It is still true that the first part of self-determination is the
self. In our minds and in our souls, we need to reject the colonists'
control and authority, their definition of who we are and what our
rights are, their definition of what is worthwhile and how one should
live, their hypocritical and pacifying moralities. We need to rebel
against what they want us to become, start remembering the qualities
of our ancestors and act on those remembrances. This is the kind of
spiritual revolution that will ensure our survival.
--Taiaiake Alfred, 2005
How is self-determination being framed in the contemporary indigenous-rights discourse? And to what degree are indigenous peoples asserting visions of self-determination on their own terms in order to "start remembering the qualities of our ancestors and act on those remembrances"? The 1999 Nisga'a Final Agreement, which is part of the British Columbia Treaty Process (BCTC) and represents federal and provincial governmental efforts to permanently resolve indigenous land claims in Canada, provides some important insights into the current realities of indigenous self-determination movements in Canada and around the world. According to the comprehensive analysis of the BCTC made by Kanien'kehaka (Mohawk) scholar Taiaiake Alfred, whose words provide the epigraph to this article, (1) the $190 million paid to the Nisga'a tribal council, coupled with surrender of their tax exemption status under the Indian Act and the dire prospects for future economic growth in the Nass Valley, makes it "difficult to see how the Nisga'a people will find the money to survive as a nation." (2)
As Alfred points out, "Most likely, Nisga'a people will find themselves having to sell off land, mineral, fish and timber rights to fund their government and social programs." (3) Political scientist Jim Tully provides a similar assessment:
As far as I am aware, this is the first time in the history of Great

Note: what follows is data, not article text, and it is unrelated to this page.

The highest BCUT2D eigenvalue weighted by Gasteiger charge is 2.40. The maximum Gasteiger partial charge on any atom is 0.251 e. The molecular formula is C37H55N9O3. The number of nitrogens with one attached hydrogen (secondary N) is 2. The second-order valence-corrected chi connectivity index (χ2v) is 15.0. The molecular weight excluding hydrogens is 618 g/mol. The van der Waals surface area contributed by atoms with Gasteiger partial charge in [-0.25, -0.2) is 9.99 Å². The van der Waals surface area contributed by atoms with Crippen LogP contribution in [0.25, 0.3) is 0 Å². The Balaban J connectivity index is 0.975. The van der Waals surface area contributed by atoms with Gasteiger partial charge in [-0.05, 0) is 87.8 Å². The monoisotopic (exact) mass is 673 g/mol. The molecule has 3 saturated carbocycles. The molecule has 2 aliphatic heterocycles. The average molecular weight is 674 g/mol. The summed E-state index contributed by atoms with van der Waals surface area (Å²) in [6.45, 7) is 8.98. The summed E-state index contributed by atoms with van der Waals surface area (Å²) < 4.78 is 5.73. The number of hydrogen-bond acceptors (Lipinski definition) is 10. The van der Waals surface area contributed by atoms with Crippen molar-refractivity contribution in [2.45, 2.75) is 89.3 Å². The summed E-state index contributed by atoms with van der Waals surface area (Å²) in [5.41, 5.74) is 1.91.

Turtle Island that an indigenous people, or at least 61 percent of its
eligible voters, has voluntarily surrendered their rights as
indigenous peoples, not to mention surrendering over 90 percent of
their territory, and accepted their status as a distinctive minority
with group rights within Canada. This appears to be the first success
of strategies of extinguishment (release) and incorporation by
Unfortunately, the land-settlement strategies employed by Canada extinguish original indigenous title to their territories and force community members to accept monetary payouts for their unrecovered land. In this case, the Nisga'a final agreement left 92 percent of their original homelands to Canada and put the community at risk by leading them into an unsustainable future under the banner of "self-government." As with the Nisga'a agreement, states tend to narrowly frame self-determination by focusing on state political/legal recognition of indigenous peoples as self-governing entities while diverting energies away from more substantive discussions regarding the reclamation of indigenous territories, livelihoods, natural resources, and the regeneration of community languages and culturally based practices.
As the above example demonstrates, the rights discourse can take indigenous peoples only so far. Over the past thirty years, indigenous self-determination claims have been framed by states and global organizations in four distinct ways that jeopardize the futures of indigenous communities. First, the rights-based discourse has resulted in the compartmentalization of indigenous powers of self-determination by separating questions of homelands and natural resources from those of political/legal recognition of a limited indigenous autonomy within the existing framework of the host state(s). (5) This was evident from the above-referenced Nisga'a Final Agreement, which provided a political/legal basis for limited autonomy but neglected to address interrelated issues of regenerating sustainable livelihoods, food security, and renewal of community relationships with the natural world. …